- No one cares what shoes you are wearing…as long as you can keep up the sprint with everyone else. Wearing impractical shoes is going to slow you down. That’s literal and figurative advice. See, double the value.
I think First Day of Work Karen did okay over the years. She got to work at all three branches of the US government during her first job. She played volleyball on the Mall. And she learned a lot about voice mail, a bleeding edge technology then. But there were more important things to learn along the way.
Pipeline im Bau (Photo credit: Wikipedia)
Thinking about it, this could also be titled “There’s No I in Team” or “Communication is Key”.
About 20 years ago I was a young(er) Engineer working away at a company learning all about how things worked. I was given the task to look after and inspect a pipeline project that was about 20 kilometers long. One of the tasks at the end of the project is to test the pipeline before it is put into service. The tests are done with water and the pipeline is pressurized almost to its full theoretical yield strength.
In the days leading up to the tests there wasn’t much for the inspector (me) to do so I helped out the contractor doing some menial tasks on the site. One of them was filling this long pipeline with water. We used a small water pump that pumped at a maximum of about 200 psig. Not much compared to the full yield pressure we were going to test at. As you can imagine when you are testing a pipeline at over 1,000 psig you have to use some pretty heavy duty fittings so we could pretty much do whatever we wanted with that little pump…including closing the valves with the pump running. Remember this as you read on…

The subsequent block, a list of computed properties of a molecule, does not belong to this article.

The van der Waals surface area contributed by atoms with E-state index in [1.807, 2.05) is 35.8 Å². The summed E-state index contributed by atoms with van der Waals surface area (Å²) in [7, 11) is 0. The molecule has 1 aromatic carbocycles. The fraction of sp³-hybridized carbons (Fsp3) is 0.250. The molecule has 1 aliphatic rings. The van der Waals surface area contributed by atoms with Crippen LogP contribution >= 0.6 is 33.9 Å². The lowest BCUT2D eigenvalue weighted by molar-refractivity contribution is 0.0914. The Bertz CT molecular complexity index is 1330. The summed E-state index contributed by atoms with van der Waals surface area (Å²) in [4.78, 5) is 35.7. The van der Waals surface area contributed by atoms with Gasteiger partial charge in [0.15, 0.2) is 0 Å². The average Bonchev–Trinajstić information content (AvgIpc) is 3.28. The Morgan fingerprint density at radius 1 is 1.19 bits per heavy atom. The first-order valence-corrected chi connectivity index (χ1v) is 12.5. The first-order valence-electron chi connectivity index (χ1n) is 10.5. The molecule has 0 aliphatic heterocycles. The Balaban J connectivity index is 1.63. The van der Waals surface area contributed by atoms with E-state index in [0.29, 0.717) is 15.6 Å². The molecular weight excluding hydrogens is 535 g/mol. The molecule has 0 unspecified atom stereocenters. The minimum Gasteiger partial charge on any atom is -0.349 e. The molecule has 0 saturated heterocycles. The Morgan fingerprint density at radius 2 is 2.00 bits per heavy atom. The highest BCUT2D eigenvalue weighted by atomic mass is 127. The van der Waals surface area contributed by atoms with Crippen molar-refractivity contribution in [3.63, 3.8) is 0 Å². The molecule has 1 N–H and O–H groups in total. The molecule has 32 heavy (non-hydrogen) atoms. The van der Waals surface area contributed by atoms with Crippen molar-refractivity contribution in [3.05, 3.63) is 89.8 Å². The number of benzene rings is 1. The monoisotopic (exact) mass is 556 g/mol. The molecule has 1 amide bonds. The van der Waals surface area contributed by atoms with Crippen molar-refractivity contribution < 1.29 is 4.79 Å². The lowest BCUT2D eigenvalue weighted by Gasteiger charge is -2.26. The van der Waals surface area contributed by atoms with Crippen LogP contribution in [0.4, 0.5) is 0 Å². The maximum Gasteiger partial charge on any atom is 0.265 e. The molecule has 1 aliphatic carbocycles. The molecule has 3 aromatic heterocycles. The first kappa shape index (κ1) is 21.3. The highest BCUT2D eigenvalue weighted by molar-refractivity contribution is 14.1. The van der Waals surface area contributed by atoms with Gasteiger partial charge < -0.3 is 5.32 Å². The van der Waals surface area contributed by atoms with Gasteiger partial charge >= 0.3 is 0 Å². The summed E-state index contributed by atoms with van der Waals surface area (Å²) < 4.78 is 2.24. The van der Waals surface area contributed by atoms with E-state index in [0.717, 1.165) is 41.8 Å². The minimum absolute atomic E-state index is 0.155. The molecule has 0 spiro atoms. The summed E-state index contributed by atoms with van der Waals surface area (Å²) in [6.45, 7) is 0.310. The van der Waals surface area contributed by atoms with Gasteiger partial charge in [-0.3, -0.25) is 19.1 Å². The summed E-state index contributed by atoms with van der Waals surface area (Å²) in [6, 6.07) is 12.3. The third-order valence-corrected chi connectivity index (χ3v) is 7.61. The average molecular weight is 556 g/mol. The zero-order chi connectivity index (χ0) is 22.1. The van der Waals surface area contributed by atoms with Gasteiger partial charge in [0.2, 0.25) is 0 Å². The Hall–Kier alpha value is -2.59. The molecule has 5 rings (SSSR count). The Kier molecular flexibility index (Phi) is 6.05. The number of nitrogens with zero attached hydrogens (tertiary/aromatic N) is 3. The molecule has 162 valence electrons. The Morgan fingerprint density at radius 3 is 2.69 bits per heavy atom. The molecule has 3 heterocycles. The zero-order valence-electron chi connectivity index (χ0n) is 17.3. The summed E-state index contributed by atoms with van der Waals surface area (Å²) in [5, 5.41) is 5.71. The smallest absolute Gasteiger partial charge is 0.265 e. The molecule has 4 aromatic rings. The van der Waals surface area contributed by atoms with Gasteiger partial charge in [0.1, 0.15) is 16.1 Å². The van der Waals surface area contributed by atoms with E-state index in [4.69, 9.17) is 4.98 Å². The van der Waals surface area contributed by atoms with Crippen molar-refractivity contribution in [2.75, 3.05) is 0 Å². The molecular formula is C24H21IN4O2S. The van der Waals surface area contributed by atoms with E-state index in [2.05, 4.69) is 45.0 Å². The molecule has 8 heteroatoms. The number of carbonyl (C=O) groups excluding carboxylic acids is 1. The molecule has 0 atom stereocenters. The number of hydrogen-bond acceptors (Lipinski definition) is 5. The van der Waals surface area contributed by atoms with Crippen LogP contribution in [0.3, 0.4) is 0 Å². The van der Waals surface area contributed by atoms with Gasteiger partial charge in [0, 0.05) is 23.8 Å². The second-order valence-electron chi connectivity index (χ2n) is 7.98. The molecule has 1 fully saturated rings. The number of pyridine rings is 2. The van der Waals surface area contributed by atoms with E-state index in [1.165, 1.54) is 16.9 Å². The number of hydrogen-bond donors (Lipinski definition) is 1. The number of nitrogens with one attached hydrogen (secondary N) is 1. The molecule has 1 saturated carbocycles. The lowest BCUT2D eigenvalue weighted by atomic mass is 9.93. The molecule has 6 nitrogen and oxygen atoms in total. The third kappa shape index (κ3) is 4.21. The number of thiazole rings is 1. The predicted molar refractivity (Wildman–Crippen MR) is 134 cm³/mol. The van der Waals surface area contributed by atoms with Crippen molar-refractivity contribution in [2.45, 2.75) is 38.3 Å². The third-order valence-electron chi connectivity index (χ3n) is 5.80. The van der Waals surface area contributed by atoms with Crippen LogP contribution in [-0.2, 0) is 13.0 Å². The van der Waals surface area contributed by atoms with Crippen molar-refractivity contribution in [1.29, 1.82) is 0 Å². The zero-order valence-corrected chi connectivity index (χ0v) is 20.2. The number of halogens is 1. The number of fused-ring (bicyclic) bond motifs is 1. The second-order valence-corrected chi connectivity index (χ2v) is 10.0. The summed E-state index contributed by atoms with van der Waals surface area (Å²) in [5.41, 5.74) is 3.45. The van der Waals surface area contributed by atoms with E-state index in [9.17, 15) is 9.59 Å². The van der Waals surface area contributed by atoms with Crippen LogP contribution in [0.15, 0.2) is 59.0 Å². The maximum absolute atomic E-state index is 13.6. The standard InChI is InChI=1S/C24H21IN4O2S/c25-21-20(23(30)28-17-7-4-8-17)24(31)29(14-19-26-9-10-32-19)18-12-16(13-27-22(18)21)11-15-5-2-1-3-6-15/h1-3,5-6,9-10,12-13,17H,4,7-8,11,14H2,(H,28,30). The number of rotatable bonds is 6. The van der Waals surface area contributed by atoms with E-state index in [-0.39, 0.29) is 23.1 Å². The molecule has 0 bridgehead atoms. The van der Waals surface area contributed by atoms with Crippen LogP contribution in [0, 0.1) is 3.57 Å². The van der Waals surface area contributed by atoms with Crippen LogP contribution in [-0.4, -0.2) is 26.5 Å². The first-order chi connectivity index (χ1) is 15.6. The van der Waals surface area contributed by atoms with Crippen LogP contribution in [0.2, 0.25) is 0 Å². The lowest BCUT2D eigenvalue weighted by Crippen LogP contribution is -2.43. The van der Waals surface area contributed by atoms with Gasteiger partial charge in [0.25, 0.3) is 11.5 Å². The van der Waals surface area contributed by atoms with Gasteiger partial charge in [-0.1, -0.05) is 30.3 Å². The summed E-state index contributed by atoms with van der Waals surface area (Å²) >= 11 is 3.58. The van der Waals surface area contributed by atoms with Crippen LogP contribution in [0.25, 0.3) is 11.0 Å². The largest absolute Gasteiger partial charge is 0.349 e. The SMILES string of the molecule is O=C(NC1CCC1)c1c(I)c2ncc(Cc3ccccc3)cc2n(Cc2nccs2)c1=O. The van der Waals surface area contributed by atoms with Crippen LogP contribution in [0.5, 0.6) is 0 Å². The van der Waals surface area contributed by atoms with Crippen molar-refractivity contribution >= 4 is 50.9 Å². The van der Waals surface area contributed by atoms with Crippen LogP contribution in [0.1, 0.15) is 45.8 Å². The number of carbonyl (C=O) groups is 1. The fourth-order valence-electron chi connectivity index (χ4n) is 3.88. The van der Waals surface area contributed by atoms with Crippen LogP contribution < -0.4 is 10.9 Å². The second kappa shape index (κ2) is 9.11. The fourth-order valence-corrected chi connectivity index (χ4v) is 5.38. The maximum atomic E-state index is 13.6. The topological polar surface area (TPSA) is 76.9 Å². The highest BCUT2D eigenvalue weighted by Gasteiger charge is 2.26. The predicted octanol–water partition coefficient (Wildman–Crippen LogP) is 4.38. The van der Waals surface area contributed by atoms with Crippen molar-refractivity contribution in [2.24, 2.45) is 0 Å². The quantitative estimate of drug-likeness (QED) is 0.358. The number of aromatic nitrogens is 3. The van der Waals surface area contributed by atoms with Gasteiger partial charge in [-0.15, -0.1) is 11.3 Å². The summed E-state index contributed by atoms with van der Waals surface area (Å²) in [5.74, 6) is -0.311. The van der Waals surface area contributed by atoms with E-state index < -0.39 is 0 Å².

The day of the test everyone got there, we set up the test assembly, the dead weights to measure the pressure and a high pressure piston pump. This piston pump can pump in excess of 3,000 psi, but it pumps relatively slowly compared to the pumps we used to fill the pipeline. But think about it, water is incompressible so if the pipe is already full of water it doesn’t take a lot more to get it to the test pressure. I forget the exact values, but it was probably about 400 to 500 gallons of water that we needed to pump in.